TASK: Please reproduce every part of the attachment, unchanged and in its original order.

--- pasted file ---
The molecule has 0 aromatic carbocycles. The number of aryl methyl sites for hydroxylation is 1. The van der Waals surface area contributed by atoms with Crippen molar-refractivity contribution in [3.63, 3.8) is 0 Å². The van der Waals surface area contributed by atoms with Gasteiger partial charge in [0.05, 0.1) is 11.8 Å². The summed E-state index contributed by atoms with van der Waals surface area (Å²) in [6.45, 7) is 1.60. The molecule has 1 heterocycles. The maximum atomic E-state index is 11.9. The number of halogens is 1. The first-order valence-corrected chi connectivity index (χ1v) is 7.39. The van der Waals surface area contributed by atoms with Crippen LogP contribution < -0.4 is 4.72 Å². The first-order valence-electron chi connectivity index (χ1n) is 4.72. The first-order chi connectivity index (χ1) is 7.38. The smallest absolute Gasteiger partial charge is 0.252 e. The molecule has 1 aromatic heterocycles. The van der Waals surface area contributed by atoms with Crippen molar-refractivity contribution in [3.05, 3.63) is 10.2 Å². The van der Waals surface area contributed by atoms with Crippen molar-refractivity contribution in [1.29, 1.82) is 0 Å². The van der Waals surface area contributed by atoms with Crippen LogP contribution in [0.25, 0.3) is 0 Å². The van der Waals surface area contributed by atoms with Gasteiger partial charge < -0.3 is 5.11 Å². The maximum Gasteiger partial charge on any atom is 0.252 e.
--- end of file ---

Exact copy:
The molecule has 0 aromatic carbocycles. The number of aryl methyl sites for hydroxylation is 1. The van der Waals surface area contributed by atoms with Crippen molar-refractivity contribution in [3.63, 3.8) is 0 Å². The van der Waals surface area contributed by atoms with Gasteiger partial charge in [0.05, 0.1) is 11.8 Å². The summed E-state index contributed by atoms with van der Waals surface area (Å²) in [6.45, 7) is 1.60. The molecule has 1 heterocycles. The maximum atomic E-state index is 11.9. The number of halogens is 1. The first-order valence-corrected chi connectivity index (χ1v) is 7.39. The van der Waals surface area contributed by atoms with Crippen LogP contribution < -0.4 is 4.72 Å². The first-order valence-electron chi connectivity index (χ1n) is 4.72. The first-order chi connectivity index (χ1) is 7.38. The smallest absolute Gasteiger partial charge is 0.252 e. The molecule has 1 aromatic heterocycles. The van der Waals surface area contributed by atoms with Crippen molar-refractivity contribution in [3.05, 3.63) is 10.2 Å². The van der Waals surface area contributed by atoms with Crippen molar-refractivity contribution in [1.29, 1.82) is 0 Å². The van der Waals surface area contributed by atoms with Crippen LogP contribution in [0.25, 0.3) is 0 Å². The van der Waals surface area contributed by atoms with Gasteiger partial charge < -0.3 is 5.11 Å². The maximum Gasteiger partial charge on any atom is 0.252 e.